Print version ISSN 1555-7960
MEDICC rev. vol.14 n.1 Oakland Jan. 2012
LESSONS FROM THE FIELD
José A. Chávez MD MSI; Lázaro V. Suárez MDII; Odalis del Rosario MD MSIII; Suiberto Hechavarría MD MSIV; Judith Quiñones MD MSV
IPhysician specializing in embryology with a master's degree in comprehensive pediatric care. Associate professor and vice-dean of research, Faculty of Medical Sciences, Medical University of Camagüey, Cuba.(Corresponding author: firstname.lastname@example.org)
IIPhysician specializing in family medicine, Matanzas, Cuba
IIIPhysician specializing in family medicine with a master's degree in higher education. Assistant professor, Medical University of Matanzas, Cuba
IVInternist with a master's degree in higher medical education. Associate professor, Comandante Manuel Fajardo Medical Faculty, Havana, Cuba
VPhysician specializing in pharmacology with a master's degree in emergency medicine. Assistant professor of pharmacology, Medical University of Camagüey, Cuba
The shortage of health professionals in developing countries and especially in their poorest regions imperils the vision of health for all. New training policies and strategies are needed urgently to address these shortages. The Gambia's new Community-Based Medical Programme is one such strategy.
Keywords: Medical education, access to health care, healthcare disparities, health manpower, rural health, developing countries, The Gambia
The WHO report for 2006, Working Together for Health, highlights the global need for more medical personnel, estimating the worldwide shortage of doctors, nurses, midwives, and other health workers at over 4 million. The largest deficits are in poor countries, particularly in sub-Saharan Africa and Southeast Asia, the lack of human capital constituting a critical problem for their public health systems. There is an urgent need to develop new training policies that educate health personnel at lower costs and within shorter timeframes, designed to retain qualified professionals in areas where they are most needed. These initiatives are even more vital where there is near total absence of such professionals to address the social and health needs of entire populations.
The Republic of The Gambia is the smallest country in continental Africa: located on Africa's west coast, its territory extends 472 km into the interior along both banks of the Gambia River, with a breadth of some 50 km, in the shape of a thin wedge penetrating Senegal from the Atlantic Ocean. It is also one of the poorest nations in the world, with a human development index ranking of 168 of 187 countries, $320 per capita income (in 2007 US dollars) and 61.2% living below the poverty line (the latter a 2003 figure). Today, The Gambia has a population of approximately 1.75 million inhabitants with a life expectancy of 60 years, estimated infant mortality rate of 78 per 1000 live births and a maternal mortality ratio of 400 per 100,000 live births. The leading causes of morbidity and mortality are malaria, acute respiratory infections, diarrheal diseases and noncommunicable diseases.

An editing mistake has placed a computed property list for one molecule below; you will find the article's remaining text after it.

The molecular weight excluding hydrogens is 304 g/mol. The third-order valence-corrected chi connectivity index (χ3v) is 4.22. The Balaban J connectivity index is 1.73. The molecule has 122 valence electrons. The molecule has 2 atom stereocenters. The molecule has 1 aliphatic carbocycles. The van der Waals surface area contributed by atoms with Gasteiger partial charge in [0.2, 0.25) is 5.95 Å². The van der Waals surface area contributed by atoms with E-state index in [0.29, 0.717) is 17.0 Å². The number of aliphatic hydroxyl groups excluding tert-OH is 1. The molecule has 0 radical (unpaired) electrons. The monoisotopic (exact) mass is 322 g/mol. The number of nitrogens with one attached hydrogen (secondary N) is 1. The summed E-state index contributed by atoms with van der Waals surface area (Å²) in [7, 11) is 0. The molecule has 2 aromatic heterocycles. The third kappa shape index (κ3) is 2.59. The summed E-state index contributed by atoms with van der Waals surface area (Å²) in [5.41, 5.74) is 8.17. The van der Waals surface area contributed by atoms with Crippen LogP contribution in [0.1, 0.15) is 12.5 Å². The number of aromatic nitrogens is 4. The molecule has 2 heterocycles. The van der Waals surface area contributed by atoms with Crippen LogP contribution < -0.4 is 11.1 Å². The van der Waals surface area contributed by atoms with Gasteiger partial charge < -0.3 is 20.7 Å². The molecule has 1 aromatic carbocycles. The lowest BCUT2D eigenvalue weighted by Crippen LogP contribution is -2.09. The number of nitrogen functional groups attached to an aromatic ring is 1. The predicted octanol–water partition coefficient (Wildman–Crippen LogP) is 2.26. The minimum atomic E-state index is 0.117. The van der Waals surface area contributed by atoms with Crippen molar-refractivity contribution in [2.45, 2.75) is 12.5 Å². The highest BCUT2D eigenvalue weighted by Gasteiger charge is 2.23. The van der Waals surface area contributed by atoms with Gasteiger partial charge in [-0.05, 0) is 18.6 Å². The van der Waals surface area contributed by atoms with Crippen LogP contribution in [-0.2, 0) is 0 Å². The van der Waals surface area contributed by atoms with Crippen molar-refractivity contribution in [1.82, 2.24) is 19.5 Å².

The Gambia endured a colonial regime for more than 400 years. At the time of its independence from Britain in 1965, there were only four Gambian physicians per 100,000 population, all in the capital, far from the majority of Gambians who continue to live in rural areas today. The only health care providers available to people in the countryside were traditional healers, known as marabous. Over the years since independence, a number of Gambian health professionals have been trained in developed countries, most choosing to remain there to practice, motivated by higher salaries and standards of living.[6,7]
Since 1996, by virtue of bilateral government accords, Cuban doctors (140 in 2011) have been the bulwark of the physician workforce in the country's public health system, particularly in the interior, supplemented by fewer physicians from Gambia and more short-term commitments by physicians from other nations.
In 1999, the country's first School of Medicine and Allied Health Sciences (SMAHS) was founded at the University of The Gambia, in collaboration with Cuba and WHO. The initiative was the result of priorities accorded by Gambia's government to three sectors for economic and social development: health, education and agriculture. Other initiatives in these sectors included: construction of health centers, medical posts and hospitals in the interior; and free primary education for girls (when low-income families have to pay for education, they tend to give priority to boys).